Video production aside I just think many people feel that the Surface Studio just seems newer, cooler and like a bigger deal to most people. Literally speaking it is a bigger deal — the all-new Surface Studio is an enormous desktop machine while the familiar looking MacBook Pro lineup and it’s flagship new feature (the Touch Bar) are much smaller. That may have something to do with the difference in hype as well.
4: Apple is losing key battles to Microsoft
This article seems to take a more micro look at the recent “battle of the unveilings” rather than the bigger, more complex consumer technology war.
Microsoft, while on the rise again, still benefits from lower expectations than Apple. Introducing a new product, such as the Studio, is almost always going to be more exciting than upgrading an old line.
Tsukayama makes two very good points.
#5: Tim Cook DOESN’T think Apple is becoming the new Microsoft
Part of the reason Microsoft ran into an issue was that they didn’t want to walk away from legacy stuff.
This seems kind of damning coming from Apple’s CEO — especially in light of recent events (all the more so since this interview is from early 2015. Apple is still glued to the iPhone and other existing products. Now the Apple Watch was something different (and I really like mine) and Apple has long been rumored to be interested in car technology (which would be new for the company). Also Tim has been talking about AR (augmented reality) recently. But still.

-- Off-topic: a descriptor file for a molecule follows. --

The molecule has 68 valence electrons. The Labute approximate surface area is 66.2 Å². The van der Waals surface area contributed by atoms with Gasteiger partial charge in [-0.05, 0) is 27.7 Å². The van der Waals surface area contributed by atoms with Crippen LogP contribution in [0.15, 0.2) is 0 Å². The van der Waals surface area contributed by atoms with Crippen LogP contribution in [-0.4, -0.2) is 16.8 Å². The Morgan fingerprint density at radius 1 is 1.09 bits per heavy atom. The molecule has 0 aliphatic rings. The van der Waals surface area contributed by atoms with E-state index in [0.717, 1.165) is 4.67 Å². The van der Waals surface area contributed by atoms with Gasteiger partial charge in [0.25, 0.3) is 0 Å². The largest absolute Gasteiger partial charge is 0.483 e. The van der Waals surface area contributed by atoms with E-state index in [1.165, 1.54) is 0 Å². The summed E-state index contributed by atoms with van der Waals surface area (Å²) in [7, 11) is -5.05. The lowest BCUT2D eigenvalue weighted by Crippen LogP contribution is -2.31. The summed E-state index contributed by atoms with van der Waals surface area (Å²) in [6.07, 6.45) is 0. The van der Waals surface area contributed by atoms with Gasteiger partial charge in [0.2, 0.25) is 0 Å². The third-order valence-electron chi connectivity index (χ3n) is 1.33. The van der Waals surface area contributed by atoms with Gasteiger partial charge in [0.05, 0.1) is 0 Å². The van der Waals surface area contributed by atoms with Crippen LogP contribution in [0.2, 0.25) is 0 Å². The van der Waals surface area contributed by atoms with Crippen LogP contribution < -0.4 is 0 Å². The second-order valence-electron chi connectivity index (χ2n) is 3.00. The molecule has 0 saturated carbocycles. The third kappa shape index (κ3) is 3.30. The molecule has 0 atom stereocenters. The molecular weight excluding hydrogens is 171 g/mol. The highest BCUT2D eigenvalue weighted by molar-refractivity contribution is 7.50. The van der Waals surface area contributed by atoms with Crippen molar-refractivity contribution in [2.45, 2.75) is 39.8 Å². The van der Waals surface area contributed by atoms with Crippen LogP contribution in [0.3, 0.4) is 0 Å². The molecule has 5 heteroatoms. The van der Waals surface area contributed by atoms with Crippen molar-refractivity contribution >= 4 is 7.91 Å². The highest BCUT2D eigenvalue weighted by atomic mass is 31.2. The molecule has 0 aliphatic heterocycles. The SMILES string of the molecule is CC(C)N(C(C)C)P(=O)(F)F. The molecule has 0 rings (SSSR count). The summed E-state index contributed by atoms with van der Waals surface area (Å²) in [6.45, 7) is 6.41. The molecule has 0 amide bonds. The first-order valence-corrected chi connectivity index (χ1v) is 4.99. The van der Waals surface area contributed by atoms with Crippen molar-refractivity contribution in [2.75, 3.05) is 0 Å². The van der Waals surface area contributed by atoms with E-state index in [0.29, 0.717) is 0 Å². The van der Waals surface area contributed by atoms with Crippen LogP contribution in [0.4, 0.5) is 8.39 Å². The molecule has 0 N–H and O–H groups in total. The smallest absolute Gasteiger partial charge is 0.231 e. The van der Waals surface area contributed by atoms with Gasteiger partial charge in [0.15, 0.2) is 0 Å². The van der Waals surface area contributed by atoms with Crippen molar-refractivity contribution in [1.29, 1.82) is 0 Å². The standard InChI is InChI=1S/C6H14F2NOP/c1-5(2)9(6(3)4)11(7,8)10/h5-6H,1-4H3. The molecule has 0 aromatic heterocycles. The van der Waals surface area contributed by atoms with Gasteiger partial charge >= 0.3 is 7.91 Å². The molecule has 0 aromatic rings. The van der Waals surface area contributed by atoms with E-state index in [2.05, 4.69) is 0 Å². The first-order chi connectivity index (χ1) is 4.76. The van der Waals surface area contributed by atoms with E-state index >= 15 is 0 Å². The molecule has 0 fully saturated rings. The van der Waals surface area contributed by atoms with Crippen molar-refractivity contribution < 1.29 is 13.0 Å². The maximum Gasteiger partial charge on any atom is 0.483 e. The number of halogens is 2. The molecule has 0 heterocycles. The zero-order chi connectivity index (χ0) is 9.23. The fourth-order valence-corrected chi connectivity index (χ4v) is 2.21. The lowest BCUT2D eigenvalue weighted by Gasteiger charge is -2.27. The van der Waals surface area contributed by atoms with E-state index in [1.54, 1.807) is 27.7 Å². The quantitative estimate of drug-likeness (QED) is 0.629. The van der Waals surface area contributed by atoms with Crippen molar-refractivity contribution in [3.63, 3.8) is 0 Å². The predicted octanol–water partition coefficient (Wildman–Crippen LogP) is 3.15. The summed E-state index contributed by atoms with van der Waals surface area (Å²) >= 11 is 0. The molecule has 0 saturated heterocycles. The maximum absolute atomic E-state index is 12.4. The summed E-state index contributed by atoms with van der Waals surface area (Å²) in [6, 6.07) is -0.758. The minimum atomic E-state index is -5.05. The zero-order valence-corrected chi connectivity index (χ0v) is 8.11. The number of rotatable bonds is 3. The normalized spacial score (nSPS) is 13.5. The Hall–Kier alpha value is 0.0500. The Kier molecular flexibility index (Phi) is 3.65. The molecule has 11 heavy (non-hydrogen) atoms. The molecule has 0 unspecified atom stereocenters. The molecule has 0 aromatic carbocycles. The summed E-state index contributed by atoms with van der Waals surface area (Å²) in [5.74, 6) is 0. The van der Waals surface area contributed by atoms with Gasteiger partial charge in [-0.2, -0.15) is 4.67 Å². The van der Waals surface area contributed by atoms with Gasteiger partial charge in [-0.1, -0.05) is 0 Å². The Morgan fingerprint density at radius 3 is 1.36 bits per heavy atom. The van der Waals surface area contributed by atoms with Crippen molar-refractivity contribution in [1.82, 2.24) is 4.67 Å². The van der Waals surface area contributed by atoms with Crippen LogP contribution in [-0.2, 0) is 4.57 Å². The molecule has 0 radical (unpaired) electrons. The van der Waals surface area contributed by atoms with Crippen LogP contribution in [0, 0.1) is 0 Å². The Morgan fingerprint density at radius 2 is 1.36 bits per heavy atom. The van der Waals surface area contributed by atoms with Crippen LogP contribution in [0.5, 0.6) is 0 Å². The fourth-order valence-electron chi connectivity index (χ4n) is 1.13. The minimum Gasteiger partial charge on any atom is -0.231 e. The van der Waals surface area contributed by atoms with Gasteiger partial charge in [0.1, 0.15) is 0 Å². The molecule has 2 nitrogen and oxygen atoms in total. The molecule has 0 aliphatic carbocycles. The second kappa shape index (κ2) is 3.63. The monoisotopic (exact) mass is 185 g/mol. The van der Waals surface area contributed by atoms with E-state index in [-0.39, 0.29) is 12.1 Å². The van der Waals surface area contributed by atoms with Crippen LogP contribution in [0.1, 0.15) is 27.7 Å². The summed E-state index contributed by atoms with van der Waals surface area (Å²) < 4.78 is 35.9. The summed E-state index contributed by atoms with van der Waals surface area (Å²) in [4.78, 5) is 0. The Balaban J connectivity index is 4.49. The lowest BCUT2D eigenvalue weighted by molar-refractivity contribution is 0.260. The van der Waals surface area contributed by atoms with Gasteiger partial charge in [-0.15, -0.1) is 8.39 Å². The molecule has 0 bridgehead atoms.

In light of the recent events from Apple and Microsoft I think I’d summarize the way people seem to be feeling like this: the Surface Studio (along with other new Microsoft products) seems overwhelmingly new and cool while the new MacBook Pro lineup doesn’t. Put differently, Apple’s biggest announcement — the Touch Bar — was interesting but the Surface Studio announcement was game-changing. And that’s coming from a huge Apple fan.
I suspect that Apple is lacking an empowered dreamer (or dreamers) within it’s walls. Steve Jobs once held that position and could rely on Tim Cook to manage things. Now, it seems, Apple has a manager and… that’s it. And while everyone respects Jony Ive for his design, the last several years does leave room to doubt his ability to dream drastically new gadgets into existence.
Finally I would point out that everything in the business world is cyclical and Apple isn’t immune. Maybe Apple really is the new Microsoft and maybe Microsoft really is the new Apple (I’m not saying that is the case, mind you). Even if that were true then that reality would be cyclical as well.
What do you think?